Australia expects to raise A$24.7 billion ($24.8 billion) in four years from the carbon tax coming into effect July 1, as the government seeks to reduce emissions and spur investment in cleaner energy.
The levy on Australia’s biggest polluters starts at A$23 per ton of carbon and rises by 2.5 percent in real terms in each of the following two fiscal years. Treasury projects they will reach A$29 in 2015-16, when the mechanism moves to a price set by the market, the government said in the budget yesterday. The tax is expected to increase consumer prices by 0.7 percentage point in the 12 months starting July 1.
International emission-permit prices fell after elections in the European Union that may complicate the bloc’s economic recovery and amid growing supply from Russia. United Nations credits for next year declined 1.5 percent to 3.83 euros ($4.99) a metric ton on the ICE Futures Europe exchange at 10 a.m. in London yesterday, the lowest since the contract was first offered in January 2011. EU carbon futures for December, the industry benchmark, slid 1 percent to 6.65 euros a ton.
“We’re seeing huge volatility in the EU price, which isn’t surprising in the sense that everything to do with Europe has been volatile,” Prime Minister Julia Gillard said in an interview in Canberra today. “The EU itself is looking at its own scheme and we don’t know what may come out of that.”
The government’s estimate for A$29 a ton is threatened by this year’s slide in UN and EU prices, according to Bloomberg New Energy Finance. The Australian carbon price may range from A$15 in 2015 to A$16.60 in 2018, BNEF analysts led by Seb Henbest said in March in a report.
“Traded international prices have fallen, in part because of the downturn in Europe,” the Australian Treasury said in yesterday’s budget. “The unsettled global outlook is contributing to uncertainty around the future path of carbon prices. In 2015-16, the budget would be firmly in surplus even if the price floor of A$15 were to bind.”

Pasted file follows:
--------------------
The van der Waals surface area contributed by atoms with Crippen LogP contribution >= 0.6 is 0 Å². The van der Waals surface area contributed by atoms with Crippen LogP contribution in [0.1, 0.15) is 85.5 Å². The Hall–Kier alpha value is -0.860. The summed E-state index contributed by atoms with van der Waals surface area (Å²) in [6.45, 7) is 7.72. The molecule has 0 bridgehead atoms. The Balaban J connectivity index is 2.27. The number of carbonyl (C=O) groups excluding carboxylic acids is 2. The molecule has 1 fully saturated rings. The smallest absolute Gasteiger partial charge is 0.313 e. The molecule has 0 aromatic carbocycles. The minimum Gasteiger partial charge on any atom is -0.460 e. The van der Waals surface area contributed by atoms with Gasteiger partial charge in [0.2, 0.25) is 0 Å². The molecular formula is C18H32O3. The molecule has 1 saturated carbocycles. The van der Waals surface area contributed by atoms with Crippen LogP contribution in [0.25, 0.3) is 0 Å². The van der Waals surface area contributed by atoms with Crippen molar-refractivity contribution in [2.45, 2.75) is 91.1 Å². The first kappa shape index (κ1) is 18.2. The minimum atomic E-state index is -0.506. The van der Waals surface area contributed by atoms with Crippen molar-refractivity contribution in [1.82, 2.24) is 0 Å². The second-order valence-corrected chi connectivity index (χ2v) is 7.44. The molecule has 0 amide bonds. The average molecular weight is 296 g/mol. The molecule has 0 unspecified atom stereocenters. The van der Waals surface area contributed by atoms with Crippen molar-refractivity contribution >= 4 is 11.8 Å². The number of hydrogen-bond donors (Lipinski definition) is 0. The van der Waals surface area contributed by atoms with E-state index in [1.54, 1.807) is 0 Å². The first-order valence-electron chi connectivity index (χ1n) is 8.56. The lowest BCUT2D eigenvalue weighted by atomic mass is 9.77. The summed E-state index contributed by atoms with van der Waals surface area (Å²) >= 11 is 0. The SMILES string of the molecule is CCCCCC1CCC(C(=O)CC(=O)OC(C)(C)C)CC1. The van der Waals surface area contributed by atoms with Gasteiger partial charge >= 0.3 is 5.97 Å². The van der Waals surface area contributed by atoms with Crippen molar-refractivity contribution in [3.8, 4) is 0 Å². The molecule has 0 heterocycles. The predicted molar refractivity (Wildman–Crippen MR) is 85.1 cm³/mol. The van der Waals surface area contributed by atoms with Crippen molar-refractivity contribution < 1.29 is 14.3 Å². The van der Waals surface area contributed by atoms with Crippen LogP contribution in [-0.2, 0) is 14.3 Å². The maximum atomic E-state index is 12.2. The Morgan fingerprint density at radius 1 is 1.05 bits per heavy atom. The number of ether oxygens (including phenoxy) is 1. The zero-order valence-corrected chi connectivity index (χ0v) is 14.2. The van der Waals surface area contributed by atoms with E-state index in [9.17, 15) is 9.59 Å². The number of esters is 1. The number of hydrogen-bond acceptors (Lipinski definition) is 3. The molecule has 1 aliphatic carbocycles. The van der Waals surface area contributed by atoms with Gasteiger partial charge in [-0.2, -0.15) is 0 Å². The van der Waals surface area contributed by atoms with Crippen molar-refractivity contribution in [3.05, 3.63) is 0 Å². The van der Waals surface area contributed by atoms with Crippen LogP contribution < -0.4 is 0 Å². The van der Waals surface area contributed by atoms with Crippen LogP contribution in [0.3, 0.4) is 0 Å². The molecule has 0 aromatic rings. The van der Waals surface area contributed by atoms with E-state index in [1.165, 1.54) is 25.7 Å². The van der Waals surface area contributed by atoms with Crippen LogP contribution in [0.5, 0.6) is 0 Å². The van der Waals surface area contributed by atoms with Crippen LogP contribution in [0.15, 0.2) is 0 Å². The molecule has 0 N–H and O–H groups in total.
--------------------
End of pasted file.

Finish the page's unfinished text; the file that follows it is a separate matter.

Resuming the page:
Gillard’s government is planning to boost renewable sources to about 40 percent of Australia’s energy supply by 2050 from about 10 percent in 2011.
“The carbon price will transform our economy by decoupling economic growth from growth in pollution,” Greg Combet, Australia’s climate change minister, said in a statement accompanying the budget.
Opposition leader Tony Abbott, whose Liberal-National coalition leads the government by 18 percentage points in the latest opinion poll, has vowed to scrap the carbon levy if he wins power in elections due by the end of 2013.
The levy will apply to about 500 of the nation’s largest polluters who pump out some 60 percent of Australia’s emissions, Combet said.
The government is setting up the Clean Energy Finance Corp., which will receive A$2 billion a year for the five years starting July 1, 2013, to invest in renewable energy projects. It’s also establishing the Australian Renewable Energy Agency to oversee A$3.2 billion in funding for cleaner power generation starting from July this year. A separate A$1.2 billion program will offer grants to assist companies seeking to reduce emissions.
The carbon levy is forecast to increase costs by A$9.90 a week on average for households, more than offset by government plans to provide A$10.10 a week in assistance.
Gillard’s government also plans measures worth about A$1.6 billion to assist coal and steel companies that face increased costs because of the carbon levy, as well as setting aside money for small businesses and to help workers in key industries develop skills needed by clean energy producers.
The government will set a floor and a ceiling for the first three years of flexible pricing that begins July 1, 2015.
“We’ve got in the budget numbers projections about what the price will be when we move to a floating price in three years’ time,” Gillard said today. “I don’t think we can necessarily look at today’s volatility and say that will be the dominant order in three years’ time when we move to a floating scheme.”